Are Silicon Valley techies lazy? Prominent Bay Area VC goes to China, suggests answer is yes

While Silicon Valley techies have become “unhinged” over issues such as work/life balance, paternity leave and the politics of speakers invited to companies, their Chinese counterparts are working 14-hour days and making firms in their country easier to do business with than companies in California.

That’s the conclusion of Michael Moritz, a managing partner at prominent Menlo Park venture capital firm Sequoia Capital.

In an op-ed apparently written from China and published in the Financial Times on Jan. 17 — and illustrated with a photo showing tech workers in Beijing slamming down noodles during a “midnight work break” — Moritz opened fire on the Valley’s tech culture.

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The industry is rife with “soul-sapping discussions” that seem like “unwarranted distractions,” the Wales-born, Oxford-educated, knighted-by-the-Queen billionaire wrote.

“In recent months, there have been complaints about the political sensibilities of speakers invited to address a corporate audience; debates over the appropriate length of paternity leave or work-life balances; and grumbling about the need for a space for musical jam sessions,” according to Sir Mike.

“These seem like the concerns of a society that is becoming unhinged. These topics are absent in China’s technology companies, where the pace of work is furious.”

At Chinese tech firms, managers arrive at 8 a.m. and often don’t depart till 10 p.m., Moritz wrote (paywall).

“Most of them will do this six days a week — and there are plenty of examples of people who do this for seven,” he wrote.

Engineers, well, they come in later, around 10 a.m. — but they stay till midnight, according to Moritz.

“If a Chinese company schedules tasks for the weekend, nobody complains about missing a Little League game or skipping a basketball outing with friends.”

It’s not just the work ethic in China that makes the tech business different there than here, Moritz suggested. Chinese tech workers have more time, because they’re not so concerned about exercise, he wrote.

“Some of it is also due to the disregard paid to physical fitness — a pursuit that can chew up eight to 10 hours a week in Silicon Valley,” he wrote.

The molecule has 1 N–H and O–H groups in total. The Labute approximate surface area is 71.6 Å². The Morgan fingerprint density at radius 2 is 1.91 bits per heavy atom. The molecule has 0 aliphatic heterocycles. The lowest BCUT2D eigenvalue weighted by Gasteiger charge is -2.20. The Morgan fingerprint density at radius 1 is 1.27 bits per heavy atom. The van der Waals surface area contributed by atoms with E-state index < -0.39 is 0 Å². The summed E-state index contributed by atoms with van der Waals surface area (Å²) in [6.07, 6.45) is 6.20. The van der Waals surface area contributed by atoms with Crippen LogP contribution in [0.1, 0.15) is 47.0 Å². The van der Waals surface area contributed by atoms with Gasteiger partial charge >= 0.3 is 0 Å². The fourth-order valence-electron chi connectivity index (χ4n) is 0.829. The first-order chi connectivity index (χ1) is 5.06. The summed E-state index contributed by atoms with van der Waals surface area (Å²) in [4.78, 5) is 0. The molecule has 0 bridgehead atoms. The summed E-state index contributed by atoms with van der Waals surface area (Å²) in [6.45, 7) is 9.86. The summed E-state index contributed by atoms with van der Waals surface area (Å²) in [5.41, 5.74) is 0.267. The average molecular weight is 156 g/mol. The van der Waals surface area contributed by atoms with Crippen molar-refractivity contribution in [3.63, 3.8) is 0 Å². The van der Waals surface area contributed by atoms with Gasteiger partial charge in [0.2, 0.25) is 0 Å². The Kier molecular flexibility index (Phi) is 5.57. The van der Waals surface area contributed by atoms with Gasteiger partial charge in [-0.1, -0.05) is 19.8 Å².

Moritz was willing to admit that some companies in the Golden State start off with Chinese-style toil: “In California, this sort of pace might be common for the first couple of years of a company, but then it will slow.”

To be sure, some of the “chatter” in California’s tech industry concerning “the inequity of life” has validity — “especially for women,” Moritz acknowledged.

Moritz also took aim at purported over-spending and a lack of thrift at California tech companies. In China, he wrote, a “deep-rooted sense of frugality” prevails.

“You don’t see $700 office chairs or large flat panel computer screens at most of the leading technology companies. Instead, the furniture tends to be spartan and everyone works on laptops,” he wrote.

“It is also striking to the western eye how frequently a tea bag is reused or how, in winter, employees dress in coats and scarves at their desks to ward off the bone-chilling temperature.”

All in all, Moritz concluded, “in many respects, doing business in China is easier than doing business in California.”


Photo: Men walk past the corporate logo at the headquarters compound of Alibaba Group in Hangzhou in eastern China’s Zhejiang province in 2012. (AP)


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  • Ali Shirazi

    I’m not impressed by Mr. Mortiz’s assessment here, at all! Chinese society is way behind the curve still! There new found riches is only a few decades old! Check with them in 50 to 80 years from now and they will be where Western societies are today, because we have already gone through our industrial revolution!

  • Ryan Clarke

    I’m guessing the venture capitalists in China work a lot harder than the ones we have here on Sand HIll Road. Actually I don’t have to guess, I’m sure of it; because these guys really don’t work hard. I’ve raised several rounds with different companies and would know.

    Reality is that Moritz is actually making a reasonable point even though he’s inarticulate and not using the best examples. I worked for a company where hundreds of man hours were spent debating whether the company should stock Hint water; yes, a particular brand of bottled water that tastes the exact same as the rest. There is a frivolousness that’s seeped into Silicon Valley and yes there’s so much money that we’re not always using it wisely. But the examples he uses of people not being able to see their children on the weekend and “complaining” about work-life balance just makes him look selfish and uncaring. Sequoia is far from its peak; maybe if they just worked a little harder like their Chinese counterparts ….. 🙂

  • Channagiri Jagadish

    I sincerely hope the Venture Capitalist work the same hours as expected of engineers. I do not see many VCs qualified enough to make investment decisions. I sincerely hope many of these guys have atleast coded, product managed, and released a product at least once in their life time. It is easy to talk about technology trends, marketing, etc without ever having ever implemented worthwhile in their entire life. Talk is cheap!

  • Thelip95032

    If Moritz thinks things are so much better in China he should move there and experience trying to be a VC. He can shoot his mouth off again when I start seeing “designed in China” and manufactured in the USA. Wonder how many successful startups ( on the level of Google, Apple,Microsoft,etc) he has funded in China.

    “….where the pace of work is furious.” Yes in the US engineers value family over work.
    The only unhinged behavior I see in Silicon Valley these days is not coming from engineers and he just confirms that.